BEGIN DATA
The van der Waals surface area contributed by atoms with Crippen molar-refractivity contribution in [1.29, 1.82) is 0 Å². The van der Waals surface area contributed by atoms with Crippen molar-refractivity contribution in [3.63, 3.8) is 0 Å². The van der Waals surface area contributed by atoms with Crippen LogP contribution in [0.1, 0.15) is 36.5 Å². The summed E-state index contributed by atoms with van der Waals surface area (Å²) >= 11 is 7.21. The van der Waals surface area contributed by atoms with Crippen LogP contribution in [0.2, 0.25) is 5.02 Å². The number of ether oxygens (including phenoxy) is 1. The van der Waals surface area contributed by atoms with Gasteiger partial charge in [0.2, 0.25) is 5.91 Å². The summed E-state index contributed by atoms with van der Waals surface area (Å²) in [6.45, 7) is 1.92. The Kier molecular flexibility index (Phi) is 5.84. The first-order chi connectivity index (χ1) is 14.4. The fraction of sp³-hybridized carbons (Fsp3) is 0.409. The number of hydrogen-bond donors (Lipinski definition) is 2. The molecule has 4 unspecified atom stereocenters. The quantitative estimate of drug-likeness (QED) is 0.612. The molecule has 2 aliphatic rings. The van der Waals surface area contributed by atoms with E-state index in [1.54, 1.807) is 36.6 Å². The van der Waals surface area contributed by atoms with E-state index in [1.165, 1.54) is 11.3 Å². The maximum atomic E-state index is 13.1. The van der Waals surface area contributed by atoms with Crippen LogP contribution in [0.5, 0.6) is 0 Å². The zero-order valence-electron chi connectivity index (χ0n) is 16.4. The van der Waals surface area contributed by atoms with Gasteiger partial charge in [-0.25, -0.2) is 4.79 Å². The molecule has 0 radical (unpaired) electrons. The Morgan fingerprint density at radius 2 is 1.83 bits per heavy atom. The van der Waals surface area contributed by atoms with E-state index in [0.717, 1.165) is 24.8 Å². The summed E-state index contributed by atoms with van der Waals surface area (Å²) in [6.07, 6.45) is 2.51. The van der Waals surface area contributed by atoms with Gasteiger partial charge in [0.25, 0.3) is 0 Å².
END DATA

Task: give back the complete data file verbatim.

The van der Waals surface area contributed by atoms with Crippen molar-refractivity contribution in [1.29, 1.82) is 0 Å². The van der Waals surface area contributed by atoms with Crippen molar-refractivity contribution in [3.63, 3.8) is 0 Å². The van der Waals surface area contributed by atoms with Crippen LogP contribution in [0.1, 0.15) is 36.5 Å². The summed E-state index contributed by atoms with van der Waals surface area (Å²) >= 11 is 7.21. The van der Waals surface area contributed by atoms with Crippen LogP contribution in [0.2, 0.25) is 5.02 Å². The number of ether oxygens (including phenoxy) is 1. The van der Waals surface area contributed by atoms with Gasteiger partial charge in [0.2, 0.25) is 5.91 Å². The summed E-state index contributed by atoms with van der Waals surface area (Å²) in [6.45, 7) is 1.92. The Kier molecular flexibility index (Phi) is 5.84. The first-order chi connectivity index (χ1) is 14.4. The fraction of sp³-hybridized carbons (Fsp3) is 0.409. The number of hydrogen-bond donors (Lipinski definition) is 2. The molecule has 4 unspecified atom stereocenters. The quantitative estimate of drug-likeness (QED) is 0.612. The molecule has 2 aliphatic rings. The van der Waals surface area contributed by atoms with E-state index in [1.54, 1.807) is 36.6 Å². The van der Waals surface area contributed by atoms with E-state index in [1.165, 1.54) is 11.3 Å². The maximum atomic E-state index is 13.1. The van der Waals surface area contributed by atoms with Crippen LogP contribution in [0.5, 0.6) is 0 Å². The zero-order valence-electron chi connectivity index (χ0n) is 16.4. The van der Waals surface area contributed by atoms with Gasteiger partial charge in [-0.25, -0.2) is 4.79 Å². The molecule has 0 radical (unpaired) electrons. The Morgan fingerprint density at radius 2 is 1.83 bits per heavy atom. The van der Waals surface area contributed by atoms with E-state index in [0.717, 1.165) is 24.8 Å². The summed E-state index contributed by atoms with van der Waals surface area (Å²) in [6.07, 6.45) is 2.51. The van der Waals surface area contributed by atoms with Gasteiger partial charge in [0.25, 0.3) is 0 Å².